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Poetry: Gay Male  
 
page: 1  2  3  4  5  6  7  

The third chapter, "Poetry of Friendship among Greeks and Romans," turns to "literary" texts, offering selections from Homer (Achilles and Patroclus), Theognis, Anacreon, Meleager, Theocritus, Bion, Ovid, Virgil, Catullus, and Martial.

Turning from the ancient world, Carpenter compiled a fourth chapter on "Friendship in Early Christian and Medieval Times." Here, alongside selections from Saint Augustine's Confessions, one finds brief examples of "Eastern" love poetry by the likes of Hafiz of Shiraz, together with fragments of J. S. Buckingham's travel writing.

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Chapter five, "The Renaissance and Modern Times," moves from Montaigne's assays to Michelangelo's sonnets; from Richard Barnfield through Sir Francis Bacon to Shakespeare (sonnets 18, 20, 104, and 108 plus brief extracts from The Merchant of Venice and Henry V).

The rest of this chapter is a haphazard mixture of items, ranging from Winckelmann's letters to the poetry of August von Platen; from Wagner's letters to poems by the pioneering sexologist K. H. Ulrichs; and from Byron and Shelley, through Alfred Tennyson's In Memoriam (five sections: 13, 18, 59, 127, and 128), to Walt Whitman ("Recorders Ages Hence," "When I Heard at the Close of the Day," and "I Hear It Was Charged Against Me").

The enlarged edition of Ioläus, which Carpenter published in 1926, contained an appendix covering the same breadth as that of the body of the book, from Aristotle to Edward Fitzgerald, via Prussia and Ceylon. In the preface to the first edition, Carpenter had acknowledged that the collection was "only incomplete, and a small contribution, at best, towards a large subject." Knowing as well as anyone how very large the subject was indeed, Carpenter left the apology to stand even in the enlarged edition.

Patrick Anderson and Alistair Sutherland's Eros (1961)

By the time Patrick Anderson and Alistair Sutherland had come to publish their book Eros (1961)--again an "anthology of friendship," again named after a boy in Greek myth--the canon had greatly expanded. The ten chapters of this new collection were as follows.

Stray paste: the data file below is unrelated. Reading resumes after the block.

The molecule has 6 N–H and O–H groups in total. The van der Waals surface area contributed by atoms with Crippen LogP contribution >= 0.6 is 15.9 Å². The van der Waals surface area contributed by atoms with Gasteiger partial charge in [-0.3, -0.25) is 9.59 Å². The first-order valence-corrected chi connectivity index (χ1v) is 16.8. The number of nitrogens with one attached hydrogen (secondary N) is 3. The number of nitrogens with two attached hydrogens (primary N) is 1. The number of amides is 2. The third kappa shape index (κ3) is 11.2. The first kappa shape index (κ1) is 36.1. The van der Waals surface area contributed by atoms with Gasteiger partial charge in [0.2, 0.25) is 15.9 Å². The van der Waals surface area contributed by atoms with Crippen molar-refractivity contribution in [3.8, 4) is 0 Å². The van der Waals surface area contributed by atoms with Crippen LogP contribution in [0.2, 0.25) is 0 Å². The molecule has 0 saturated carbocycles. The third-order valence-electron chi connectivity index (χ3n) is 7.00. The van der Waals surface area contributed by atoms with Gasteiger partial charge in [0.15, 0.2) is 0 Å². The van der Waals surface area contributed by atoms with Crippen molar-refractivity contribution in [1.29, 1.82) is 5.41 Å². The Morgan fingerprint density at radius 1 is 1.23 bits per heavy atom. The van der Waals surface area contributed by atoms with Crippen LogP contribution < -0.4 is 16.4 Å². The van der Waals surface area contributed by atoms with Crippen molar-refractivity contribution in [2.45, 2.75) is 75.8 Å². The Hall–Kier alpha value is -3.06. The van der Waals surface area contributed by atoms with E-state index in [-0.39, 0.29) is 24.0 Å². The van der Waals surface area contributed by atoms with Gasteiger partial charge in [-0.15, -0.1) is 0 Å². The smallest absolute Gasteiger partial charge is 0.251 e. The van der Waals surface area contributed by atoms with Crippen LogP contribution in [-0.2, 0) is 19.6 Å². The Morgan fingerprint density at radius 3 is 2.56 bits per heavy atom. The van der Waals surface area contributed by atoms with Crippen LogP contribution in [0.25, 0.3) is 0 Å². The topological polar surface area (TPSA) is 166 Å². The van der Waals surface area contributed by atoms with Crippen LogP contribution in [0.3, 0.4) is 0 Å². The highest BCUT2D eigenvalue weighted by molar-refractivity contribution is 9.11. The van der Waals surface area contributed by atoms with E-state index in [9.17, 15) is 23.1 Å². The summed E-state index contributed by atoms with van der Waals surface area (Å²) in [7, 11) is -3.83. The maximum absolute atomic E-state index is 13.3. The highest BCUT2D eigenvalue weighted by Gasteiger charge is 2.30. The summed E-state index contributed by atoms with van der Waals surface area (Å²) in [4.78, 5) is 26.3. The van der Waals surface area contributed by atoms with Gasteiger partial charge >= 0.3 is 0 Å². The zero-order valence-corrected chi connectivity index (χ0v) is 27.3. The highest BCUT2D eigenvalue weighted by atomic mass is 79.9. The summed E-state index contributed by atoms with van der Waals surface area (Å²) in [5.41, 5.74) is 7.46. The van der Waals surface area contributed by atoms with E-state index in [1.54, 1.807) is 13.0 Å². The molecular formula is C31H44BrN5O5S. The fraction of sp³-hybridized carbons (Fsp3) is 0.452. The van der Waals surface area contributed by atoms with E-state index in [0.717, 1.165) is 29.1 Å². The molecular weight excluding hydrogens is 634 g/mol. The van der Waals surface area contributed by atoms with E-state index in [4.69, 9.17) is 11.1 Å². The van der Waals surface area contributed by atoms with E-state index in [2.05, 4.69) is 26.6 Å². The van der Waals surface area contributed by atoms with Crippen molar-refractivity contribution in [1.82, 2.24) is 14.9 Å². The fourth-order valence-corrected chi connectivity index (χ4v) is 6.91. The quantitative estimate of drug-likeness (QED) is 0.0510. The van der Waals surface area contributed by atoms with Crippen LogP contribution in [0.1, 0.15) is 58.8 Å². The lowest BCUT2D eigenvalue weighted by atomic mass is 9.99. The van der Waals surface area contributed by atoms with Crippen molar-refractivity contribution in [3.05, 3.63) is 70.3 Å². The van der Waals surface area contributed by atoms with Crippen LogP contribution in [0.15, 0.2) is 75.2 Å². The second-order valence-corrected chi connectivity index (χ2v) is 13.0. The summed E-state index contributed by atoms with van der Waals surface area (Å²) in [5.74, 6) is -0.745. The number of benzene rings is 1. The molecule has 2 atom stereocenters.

"The Great Originals" lays the ground rules with the stories of David and Jonathan, and Achilles and Patroclus, and Zeus and Ganymede. Interestingly, the chapter ends with Oscar Wilde's famous courtroom plea on behalf of "the love that dare not speak its name," a decision by which Anderson and Sutherland clearly intend to link their ancient material not only with modern instances of "friendship" but also with criminalized homosexuality.

(Remember that Eros came out between the publication of the Wolfenden Report of 1957, which proposed the legalization of private, consensual homosexual acts in England, and the Sexual Offences Act of 1967, which effected the reforms.)

The second chapter, "The Greeks," gives a much fuller account than Carpenter's of Greek customs, thought, and literature; and its poetic selections are arranged under thematic subheadings such as "Boyflowers," "Eyes of Fire and Virtue," "The Variety of Loves--and of Love," and "Jokes about Effeminacy."

The last named, containing an extract from Aristophanes's Thesmophoriazusae, is useful as a reminder that our heritage includes not only celebrations of same-sex love, but also expressions of what has come to be called homophobia.

There follows a chapter on "The Romans," primarily consisting of prose essays (Cicero) and fiction (Petronius), but also, of course, containing Virgil's second eclogue and other poetry by Horace, Tibullus, Catullus, and Juvenal. Like the passage from Aristophanes, the items from Juvenal's Satires mock effeminacy.

Chapter four, "The Dark and Middle Ages," turns to the Christian world via the new proliferation of penalties for sodomy--again, clearly broadening the scope of the anthology beyond mere "friendship." Included thereafter are several of Helen Waddell's famous translations of medieval love poems and a number of love letters between monks. As in Ioläus, this chapter shifts its focus to the Islamic world with extensive selections from Hafiz, followed by poems of boy-love by a number of "Moors."

"The Renaissance" follows, with letters and sonnets by Michelangelo and essays by Montaigne. Sir Philip Sidney opens the account, and Shakespeare is represented by twenty-six sonnets (20, 12, 13, 17, 18, 19, 22, 27, 29, 41, 42, 53, 54, 62, 67, 73, 79, 80, 98, 99, 104, 106, 110, 116, 135, and 144). Long extracts from Christopher Marlowe's Hero and Leander and Richard Barnfield's pastorals lead into essays by Sir Francis Bacon and Sir Thomas Browne.

Chapter six, "Eighteenth Century and Romantics," begins with an account of the loves of Thomas Gray; continues with sizable extracts from William Beckford's short novel Vathek and ten poems by Byron; and ends with an extract from Endymion, which the editors say, "for all the normality of Keats," establishes that "the spirit of Eros" nevertheless flourishes in his verse.

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